Faces down, thumbs tapping, simultaneously relating to and isolating from, communicating and ignoring, exchanging information and yet limiting responses, without the challenge of face to face or even the duel of voice to voice, we text.
We indulge our need to share on the almost one-way streets of Instagram, Twitter, Facebook and other apps with brief posts, wonderful images or just snapshots — a jab, a borrowed inspirational message, a precious moment, a silly pet video, a sad memory.
Every day we have more conversations than we’ve ever had. There’s more information, gossip, rumor, opinion, celebrity news, speculation, political persuasion, social demands and commercial marketing coming at us every hour now than we had every week 10 years ago.
We have access to news stories, historical facts, art, photography, videos, products, books, music, films, shopping, government services, travel advice, ancient texts, bill-paying, professorial erudition, puerile opinions, uninformed screeds, live TV, radio, sports, adolescent prurience, hate speech, cartoons. We can read an analysis of T.S. Eliot’s “Wasteland” by learned university instructors, and a few finger taps later play Call of Duty with Sam Worthington.
The wonder of it all!
What’s great about this exponentially increased information and communication stream is how much more informed we all are, how much better we relate to others, how much more educated we are by hearing the “other side” of arguments, right? Right?
Wait, what? We’re not seeing more enlightened youth? We’re not seeing more knowledgeable kids and adults? We’re not seeing teenagers who can listen and talk to others with greater ease?
Certainly in the field of journalism, all these devices make for better stories, right? Instead of waiting to call a source until you get to a phone, you can call from wherever you are, right? So that’s got to mean more frequent contact with sources, yes? We must be seeing people who write better, considering that they’re writing more than ever, since they’re texting 100 times a day, right?
Well, no, actually.
Reporters — and citizens in general — are becoming way more opinionated, but not better informed. Some journalists, adroit with devices, are still bad journalists. If sources don’t respond to a text, to an email, there’s no story. Calling sources and speaking to them live is uncomfortable, a last resort if Facebook Messaging doesn’t work. And meeting someone to talk for an hour? Too busy to use up all that time finding out more than minimally necessary.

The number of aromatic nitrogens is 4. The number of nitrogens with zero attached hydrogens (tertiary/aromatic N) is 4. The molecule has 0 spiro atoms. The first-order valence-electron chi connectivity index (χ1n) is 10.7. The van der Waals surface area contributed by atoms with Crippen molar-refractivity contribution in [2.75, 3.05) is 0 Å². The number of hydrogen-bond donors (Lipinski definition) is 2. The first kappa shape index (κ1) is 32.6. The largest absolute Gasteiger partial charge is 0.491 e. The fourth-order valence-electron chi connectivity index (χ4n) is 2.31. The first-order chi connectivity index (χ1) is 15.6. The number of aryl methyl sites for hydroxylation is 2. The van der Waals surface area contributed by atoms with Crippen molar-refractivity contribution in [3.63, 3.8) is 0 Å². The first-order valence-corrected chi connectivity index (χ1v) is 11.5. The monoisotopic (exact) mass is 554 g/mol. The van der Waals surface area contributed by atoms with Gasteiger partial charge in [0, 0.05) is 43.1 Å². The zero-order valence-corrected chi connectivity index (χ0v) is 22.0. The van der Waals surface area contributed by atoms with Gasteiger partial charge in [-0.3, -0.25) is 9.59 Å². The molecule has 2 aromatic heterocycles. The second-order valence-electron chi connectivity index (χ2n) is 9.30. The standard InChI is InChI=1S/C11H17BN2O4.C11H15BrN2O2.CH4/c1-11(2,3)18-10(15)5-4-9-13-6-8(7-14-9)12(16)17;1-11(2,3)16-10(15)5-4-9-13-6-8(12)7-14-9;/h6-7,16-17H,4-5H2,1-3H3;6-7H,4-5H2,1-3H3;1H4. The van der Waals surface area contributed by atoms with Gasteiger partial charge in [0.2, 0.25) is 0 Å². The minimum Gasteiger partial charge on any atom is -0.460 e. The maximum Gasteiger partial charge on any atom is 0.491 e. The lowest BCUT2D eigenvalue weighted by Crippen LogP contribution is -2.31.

I’m no Luddite. I use an iPhone X, my iPad Air and my solid state MacBook Pro (my third MBP), and I enjoy the big screen of my 24-inch iMac at home. The tools are fabulous. I use them happily. Constantly. I’m on Facebook, Twitter and Instagram. I check news sites regularly.
But the devices are tools.
Carpenters don’t build better houses because they have nicer hammers. Basketball players don’t sink more 3-pointers because they have newer sneakers. Photographers don’t compose better images because they have Nikon D850s instead of D90s. Better tools can help you do better things and do them faster, but better tools don’t replace the fundamentals.
Digital equipment has come on so fast, with such sizzle and glamorous ubiquity, that it has made us forget the basics. Just because we have access to more books than ever hasn’t replaced the need to learn reading comprehension. Just because we can read a hundred commentators’ opinions of political candidates and presidential decisions on our tablets doesn’t mean we can surrender to the experts, or to that device, our own critical thinking, or fail to learn what that is.
Walking through a library and looking at every volume’s spine can be done many centuries more quickly than reading all the books. But just looking at a lot doesn’t educate, doesn’t develop a foundation for reasoned opinions, doesn’t arm you with the knowledge that can make you confident and someday, maybe, a little wiser.
IMHO, society will be improved by the depth and breath of our understanding of one another and the worlds each of us inhabit, and by our ability to empathize, analogize and analyze — to care, to be curious and to adapt. An appreciation for all that will improve not only society, but also ourselves.
People acted with goodness and with evil, were smart and dumb, loyal and treacherous, wise and ignorant long before there were smartphones. I suppose it’s no big surprise that we act the same after the digital revolution.
The unusual thing — the ridiculous thing — is that too many of us think the devices themselves will bring us wisdom, or even truth.
Wouldn’t you like to know now the effect that this digital proliferation will have on us 30 years from now? Maybe we’ll have to wait for an app for that.
Let me know what you think of the digital revolution and its effect on us, at email@example.com.
John O’Connell retired as the Herald’s executive editor in 2016.